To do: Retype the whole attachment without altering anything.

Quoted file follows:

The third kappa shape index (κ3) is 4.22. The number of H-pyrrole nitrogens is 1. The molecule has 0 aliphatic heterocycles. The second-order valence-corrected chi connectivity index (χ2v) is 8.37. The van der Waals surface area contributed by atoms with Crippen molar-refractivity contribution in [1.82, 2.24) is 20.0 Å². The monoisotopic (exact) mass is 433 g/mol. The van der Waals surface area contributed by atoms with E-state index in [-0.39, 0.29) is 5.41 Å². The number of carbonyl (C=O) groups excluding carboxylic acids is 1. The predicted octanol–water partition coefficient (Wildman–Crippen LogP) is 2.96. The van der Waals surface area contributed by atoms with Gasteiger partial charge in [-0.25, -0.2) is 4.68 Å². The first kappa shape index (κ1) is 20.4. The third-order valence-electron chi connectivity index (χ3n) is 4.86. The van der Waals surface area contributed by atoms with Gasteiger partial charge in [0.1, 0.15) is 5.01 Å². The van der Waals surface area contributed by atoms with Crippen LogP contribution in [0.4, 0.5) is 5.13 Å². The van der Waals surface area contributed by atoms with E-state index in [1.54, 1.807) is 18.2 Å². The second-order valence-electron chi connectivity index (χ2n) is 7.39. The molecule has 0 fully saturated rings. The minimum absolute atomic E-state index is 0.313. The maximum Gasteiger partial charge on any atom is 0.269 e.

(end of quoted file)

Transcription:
The third kappa shape index (κ3) is 4.22. The number of H-pyrrole nitrogens is 1. The molecule has 0 aliphatic heterocycles. The second-order valence-corrected chi connectivity index (χ2v) is 8.37. The van der Waals surface area contributed by atoms with Crippen molar-refractivity contribution in [1.82, 2.24) is 20.0 Å². The monoisotopic (exact) mass is 433 g/mol. The van der Waals surface area contributed by atoms with E-state index in [-0.39, 0.29) is 5.41 Å². The number of carbonyl (C=O) groups excluding carboxylic acids is 1. The predicted octanol–water partition coefficient (Wildman–Crippen LogP) is 2.96. The van der Waals surface area contributed by atoms with Gasteiger partial charge in [-0.25, -0.2) is 4.68 Å². The first kappa shape index (κ1) is 20.4. The third-order valence-electron chi connectivity index (χ3n) is 4.86. The van der Waals surface area contributed by atoms with Gasteiger partial charge in [0.1, 0.15) is 5.01 Å². The van der Waals surface area contributed by atoms with Crippen LogP contribution in [0.4, 0.5) is 5.13 Å². The van der Waals surface area contributed by atoms with E-state index in [1.54, 1.807) is 18.2 Å². The second-order valence-electron chi connectivity index (χ2n) is 7.39. The molecule has 0 fully saturated rings. The minimum absolute atomic E-state index is 0.313. The maximum Gasteiger partial charge on any atom is 0.269 e.